Monday, 16 August 2010
"Sharks and Nazis..."
Rotund comedy genius, Ricky Gervais, once said that National Geographic's sole broadcasting output was programming focusing on either sharks or Nazis, obviously he was joking but one could argue that the media, for many years, has struggled to differentiate their message about sharks and Nazis. An all encompassing, malevolent force of evil, intent on the destruction of all mankind, personified in the image of a sneaky, heartless devil with an attitude problem...Their message about Mr Hitler and his brethren wasn't all together dissimilar either.
In fact, as the troops marched into battle at the Somme in 1916, blood simultaneously stained the beaches (and creek) of a popular Jersey Shore tourist resort as in just twelve days, sharks (I won't get on to the singular shark argument here, I could go on all day) killed four people and seriously injured another. The events at Matawan Creek altered society's perception of the shark forever, it was the only event in wartime America that removed the war from the front pages of the newspapers and from then on it was not uncommon to see cartoonists using sharks as caricatures of German U-Boats, there was even a widespread rumour circulating that the Germans had brought hundreds of ravenous sharks to the shores of the United States as some kind of biological super weapon to devour beach goers trying to cool off during the worst heatwave for a century. It was official, sharks were almost as big a threat to us all as the tyranny of evil, laying waste to thousands of young men on the battlefields of Europe...
It might be a controversial view but I don't think we have.
Why? Because there is still a distinct barrier between the scientific community and the "man on the street." Of course, there have been huge strides in the last decade or so in regards to wider reporting of the catastrophic plight facing the world's sharks and our oceans on a wider scale but it's thirty years too late and although coverage in the media is becoming more commonplace, it still needs more and for the media to focus on the real issues about sharks.
Shark Week has come and gone, being in the UK, I was unable to watch it as we haven't had the pleasure yet but looking at the titles of Discovery's programming I'm going to stick my neck out and say loads of really bad reconstructions, rehashing of documentaries that have been done before (and better) and perhaps a brief focus on the conservation issues. I have no problem with documentaries about shark attacks, it is an area of particular interest and expertise personally, but the wider stories are almost always missed.
Not being fortunate enough to have grown up in the Bahamas, Florida or Australia, I relied upon documentary films to feed my passion and shape my ambitions. Ron & Valerie Taylor were, and still are, somewhat god-like to me, their groundbreaking approach to interacting with sharks, their scientific yet personal presentation and Valerie's passionate yet reassuring narration heralded a golden age of underwater film-making. We have more technology at our disposal than ever before yet it seems, more often than not, the focus is on "yee-haw" macho men, "the housewives' favourites" or merely putting someone with a biology degree in front of a camera for sixty minutes to do the best he can with a script and story so dry you risk getting eczema merely watching it...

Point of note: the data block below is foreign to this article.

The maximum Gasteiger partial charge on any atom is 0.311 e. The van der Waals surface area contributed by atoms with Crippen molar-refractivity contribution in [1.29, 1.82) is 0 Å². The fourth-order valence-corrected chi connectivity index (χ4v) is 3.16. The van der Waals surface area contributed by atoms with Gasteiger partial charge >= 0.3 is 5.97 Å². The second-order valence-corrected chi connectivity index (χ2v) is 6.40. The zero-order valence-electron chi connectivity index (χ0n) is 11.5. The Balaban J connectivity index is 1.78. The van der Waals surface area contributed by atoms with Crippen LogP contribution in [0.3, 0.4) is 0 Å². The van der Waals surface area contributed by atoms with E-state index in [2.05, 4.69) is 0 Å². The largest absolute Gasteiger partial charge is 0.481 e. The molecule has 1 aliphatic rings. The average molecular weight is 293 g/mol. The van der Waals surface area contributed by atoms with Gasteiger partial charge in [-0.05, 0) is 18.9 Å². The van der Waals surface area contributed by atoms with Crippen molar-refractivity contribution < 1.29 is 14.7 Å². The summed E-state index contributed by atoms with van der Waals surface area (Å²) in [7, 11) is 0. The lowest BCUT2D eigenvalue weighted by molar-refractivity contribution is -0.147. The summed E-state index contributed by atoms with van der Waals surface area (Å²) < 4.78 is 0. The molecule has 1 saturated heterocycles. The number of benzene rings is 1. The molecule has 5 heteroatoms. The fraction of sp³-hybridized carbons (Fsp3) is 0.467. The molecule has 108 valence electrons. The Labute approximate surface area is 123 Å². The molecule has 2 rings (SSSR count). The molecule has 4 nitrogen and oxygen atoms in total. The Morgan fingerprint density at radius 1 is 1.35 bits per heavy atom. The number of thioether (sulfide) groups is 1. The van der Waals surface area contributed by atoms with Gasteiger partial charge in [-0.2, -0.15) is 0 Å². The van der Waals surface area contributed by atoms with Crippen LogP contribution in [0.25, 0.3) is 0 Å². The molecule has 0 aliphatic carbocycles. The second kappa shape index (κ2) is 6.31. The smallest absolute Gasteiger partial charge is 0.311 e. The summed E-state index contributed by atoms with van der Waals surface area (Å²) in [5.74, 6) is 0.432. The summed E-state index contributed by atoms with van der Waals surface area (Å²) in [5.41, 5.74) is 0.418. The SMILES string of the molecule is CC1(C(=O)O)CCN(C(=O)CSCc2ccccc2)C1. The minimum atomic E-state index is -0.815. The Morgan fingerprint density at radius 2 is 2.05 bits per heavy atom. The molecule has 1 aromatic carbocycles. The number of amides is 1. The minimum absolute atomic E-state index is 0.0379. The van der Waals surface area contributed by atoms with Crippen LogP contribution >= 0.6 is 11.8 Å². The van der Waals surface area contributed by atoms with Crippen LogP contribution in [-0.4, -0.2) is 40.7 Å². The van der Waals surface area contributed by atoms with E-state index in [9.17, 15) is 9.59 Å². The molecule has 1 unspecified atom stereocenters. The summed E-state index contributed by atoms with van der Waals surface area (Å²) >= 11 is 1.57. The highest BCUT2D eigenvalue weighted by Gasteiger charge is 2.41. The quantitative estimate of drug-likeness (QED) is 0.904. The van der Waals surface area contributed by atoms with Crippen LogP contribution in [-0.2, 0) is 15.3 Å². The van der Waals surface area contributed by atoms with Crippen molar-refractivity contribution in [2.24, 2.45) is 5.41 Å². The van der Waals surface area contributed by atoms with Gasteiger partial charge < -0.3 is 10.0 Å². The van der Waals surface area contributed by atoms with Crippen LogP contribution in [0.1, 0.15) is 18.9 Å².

There are of course exceptions, Mike Rutzen's recent films have been consistently good, helped by his amiable personality and passion for his work, the BBC's Paul Rose is another who I want to see more of on our screens, he was by far the standout presence in the excellent "Oceans" series and having had the pleasure of his company on a few occasions, I can say from experience he is also an exceptionally nice bloke! Rob Stewart and Rick O'Barry also deserve praise for the work they have done, I have stated on here before my admiration for Rick and his passionate belief in actually doing something to make a difference.
Shark documentaries aside, the general standard of programming in the UK is atrocious, "101 ways to leave a game show," anything with Katie Price/Peter Andre attached to it and the recruitment process for T4's presenters in particular deserve a special mention. Reality television is as popular as ever, is that a case of the public getting what they want, or what they're given, you decide, however there is a case to be argued that says what can be more fascinating, intriguing or gripping than actual real life?
Where the majority of reality based television programmes focus on making ordinary people look daft, why not have reality television with a difference, where ordinary people can inspire, where their stories can illustrate wider issues and encourage dialect among the man on the street where previously he saw no relevance? Why not have reality television that shows ordinary people can actually do something just, worthwhile and with value?...Combine that with sharks and I think you'd be on to a winner!
If anybody connected with television happens to read this, I'd be happy to point you in the direction of someone who can make that programme for you!
That aside, I will state that where we are now in regards to the shark's media persona, is a far cry from yesteryear and for that we should all be grateful and may the upward curve in the personification of the shark as something at which we should all marvel and something to be enjoyed and treasured be a steep one!
Finally, if I could ask a favour, if you think you may know anyone who would be interested in my shark-centric ramblings, I would be delighted if you could point them in the direction of this blog, maybe encourage them to subscribe? We all need a little love from time to time ;)